Written by Arthur Heinemann, Gene L. Coon, Arthur H. Singer, and Gene Roddenberry
Directed by Jud Taylor
I remember one time in a therapy session remarking to my therapist that when you look at our solar system and compare it to an atom with all of its orbiting electrons, I had to wonder if we weren’t just one of the electrons in an atom in some other creature and everything we are going through and agonizing for on this planet really amount to nothing. He suggested I study quantum physics for fun.
In Wink of an Eye, the Star Trek universe intersects with another universe operating at a different speed than our own universe. Sound complicated? It really isn’t, although this episode comes out somewhat disjointed.
The Enterprise receives a distress call from the planet Scalos. They beam a landing party down to the surface and locate no life remaining on the planet despite structures being intact. At the same time, Uhura (Nichelle Nichols) can see the transmission on her screen from people claiming to be the last remaining Scalosians. Captain Kirk (William Shatner) is annoyed by a buzzing sound he hears around him on the planet. A red shirt named Compton (Geoffrey Binney) hears it too, then disappears.
The remaining landing party beams back to the Enterprise. Once there, they find the ship’s systems being invaded by various alien technology. Who or what is responsible for it, isn’t apparent. At the same time, Kirk hears the same buzzing sound around him that he heard on the planet. After sipping on some coffee, he abruptly also disappears.
The crew on the bridge only knows the Captain has disappeared. Mr. Spock (Leonard Nimoy) is once again in command. He has the Captain’s coffee tested.
From Captain Kirk’s point of view, he sees the crew slow down to the point that he cannot see them move. He then finds himself face to face with Deela (Kathie Browne), the Queen of the Scalosians. Deela informs Kirk they exist in a reality that moves at a different speed that the reality the Enterprise resides in. The buzzing he heard was the Scalosians interacting and moving around him. His coffee was doctored so now he moved in the same accelerated universe that they do. The purpose? All of the Scalosian males have become sterile and they need new breeding stock if the race is to survive. The machinery Kirk saw on the Enterprise is to freeze the crew for use with future breeding. Compton is all too happy to be there, that is until he is attacked by one of the other Scalosians and dies due to rapid aging once he has been injured.
There have been numerous episodes this season that puts the Captain out of the picture with commanding the Enterprise and left Spock and the rest of the crew to rescue him. This is another case where he is in deep peril and they must figure out what happened. Spock and McCoy (DeForrest Kelley) team up easily this time to solve the mystery of how to get the Captain back.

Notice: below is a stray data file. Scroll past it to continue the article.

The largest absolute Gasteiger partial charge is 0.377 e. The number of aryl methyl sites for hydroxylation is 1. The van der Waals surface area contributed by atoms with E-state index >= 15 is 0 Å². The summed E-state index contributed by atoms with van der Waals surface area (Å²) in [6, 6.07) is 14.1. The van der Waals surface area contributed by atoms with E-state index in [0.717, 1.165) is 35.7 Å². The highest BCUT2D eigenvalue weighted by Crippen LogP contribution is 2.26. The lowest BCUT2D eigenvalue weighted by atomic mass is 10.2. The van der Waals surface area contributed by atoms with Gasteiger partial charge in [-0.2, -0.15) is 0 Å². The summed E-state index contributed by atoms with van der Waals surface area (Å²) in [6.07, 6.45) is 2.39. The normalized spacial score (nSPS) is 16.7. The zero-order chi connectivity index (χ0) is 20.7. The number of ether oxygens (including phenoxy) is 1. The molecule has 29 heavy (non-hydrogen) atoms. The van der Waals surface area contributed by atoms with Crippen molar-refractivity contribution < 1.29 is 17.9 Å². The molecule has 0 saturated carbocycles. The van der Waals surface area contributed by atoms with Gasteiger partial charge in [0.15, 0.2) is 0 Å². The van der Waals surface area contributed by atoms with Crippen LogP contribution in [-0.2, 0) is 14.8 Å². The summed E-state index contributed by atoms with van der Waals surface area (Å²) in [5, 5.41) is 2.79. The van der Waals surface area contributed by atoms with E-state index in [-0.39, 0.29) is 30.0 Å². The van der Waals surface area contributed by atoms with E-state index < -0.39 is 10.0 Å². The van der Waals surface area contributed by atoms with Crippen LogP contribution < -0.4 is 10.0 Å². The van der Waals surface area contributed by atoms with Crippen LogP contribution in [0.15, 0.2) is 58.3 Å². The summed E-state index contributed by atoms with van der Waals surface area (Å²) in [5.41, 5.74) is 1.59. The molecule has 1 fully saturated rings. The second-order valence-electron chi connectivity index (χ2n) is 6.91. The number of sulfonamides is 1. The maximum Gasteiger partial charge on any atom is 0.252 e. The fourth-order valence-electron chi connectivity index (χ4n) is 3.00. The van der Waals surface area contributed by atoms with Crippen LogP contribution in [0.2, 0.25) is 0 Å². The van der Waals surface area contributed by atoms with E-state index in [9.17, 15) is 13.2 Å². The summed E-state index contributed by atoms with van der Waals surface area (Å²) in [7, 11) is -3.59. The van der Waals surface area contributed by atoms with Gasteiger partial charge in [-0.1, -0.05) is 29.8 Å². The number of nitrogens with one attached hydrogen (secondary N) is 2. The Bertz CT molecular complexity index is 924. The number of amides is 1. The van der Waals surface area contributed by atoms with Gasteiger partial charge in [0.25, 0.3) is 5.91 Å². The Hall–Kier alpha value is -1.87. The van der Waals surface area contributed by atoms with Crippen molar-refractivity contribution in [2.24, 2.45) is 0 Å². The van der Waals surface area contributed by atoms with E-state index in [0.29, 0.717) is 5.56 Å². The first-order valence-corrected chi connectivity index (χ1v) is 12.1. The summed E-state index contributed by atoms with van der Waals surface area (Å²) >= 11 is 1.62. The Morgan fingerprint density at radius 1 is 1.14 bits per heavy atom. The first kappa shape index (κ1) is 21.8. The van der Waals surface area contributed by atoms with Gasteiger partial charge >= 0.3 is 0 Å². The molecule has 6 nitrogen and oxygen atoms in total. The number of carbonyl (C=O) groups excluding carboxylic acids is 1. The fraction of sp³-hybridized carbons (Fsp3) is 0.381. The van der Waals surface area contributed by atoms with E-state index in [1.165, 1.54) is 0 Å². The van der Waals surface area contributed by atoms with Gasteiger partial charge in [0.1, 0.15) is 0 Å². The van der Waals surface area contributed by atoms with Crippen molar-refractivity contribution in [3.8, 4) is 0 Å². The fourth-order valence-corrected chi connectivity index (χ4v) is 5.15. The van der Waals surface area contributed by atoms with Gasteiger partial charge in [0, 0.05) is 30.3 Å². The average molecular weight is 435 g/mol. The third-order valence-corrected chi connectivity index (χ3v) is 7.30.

The concept itself is interesting. However, the episode has a few flaws such as Uhura using the intercoms to tell the Captain the intercoms have been one of the ship systems affected. Yeah. It’s slips like this that make for a few cringe-worthy moments. There’s a scene of Kirk shooting a phaser at Deela that she merely steps aside, yet the bridge crew in the “regular” universe shows no indication that they detected it nor was anything damaged. The same thing with the Enterprise doors opening and closing for them. Wouldn’t they be operating in the standard universe time so would just be opening for what seem like random things?
You’d think the Scalosians could have just asked for volunteers instead of resorting to kidnapping. I mean, I know a bunch of sexually repressed males who would jump at the chance to propagate the species with a beautiful alien woman. The plot makes no sense, which is a shame. The idea of a society being able to live side by side with another but in a different timeframe is fairly interesting.
I blame it on lazy writing that is at the point where they just think the audience won’t question it. That became a problem in later series as well with writers who put stories out there and when fans questioned things that didn’t make sense they were treated with contempt. It also treads out the “Captain is gone and we have to rescue him” plot for what seems like the millionth time this season.
Wink of an Eye is a mediocre episode filled with many plot holes. It’s not horrible the way some episodes of this third season were, but it just had the ability to be done better and written better rather than just coming across as lazy.
Previous episode in the series (link): Star Trek: The Original Series – Plato’s Stepchildren
Next episode in the series (link): Star Trek: The Original Series – The Empath
Did the writers have alot of time pressures on them this season in particular, for some reason?
A lot of it was thrown together. Many people involved had thought it would be cancelled the prior season. Even Roddenberry distanced himself from the series by this point. So many stories were repetitious and weak, but there were a number of great ones.
Oh, I never knew that Roddenberry had done that.
But I am so glad that the series and the ideals behind the series lived on.
If you have time, there is a Trek discussion going on on my B5 post from last week which would benefit from your expertise.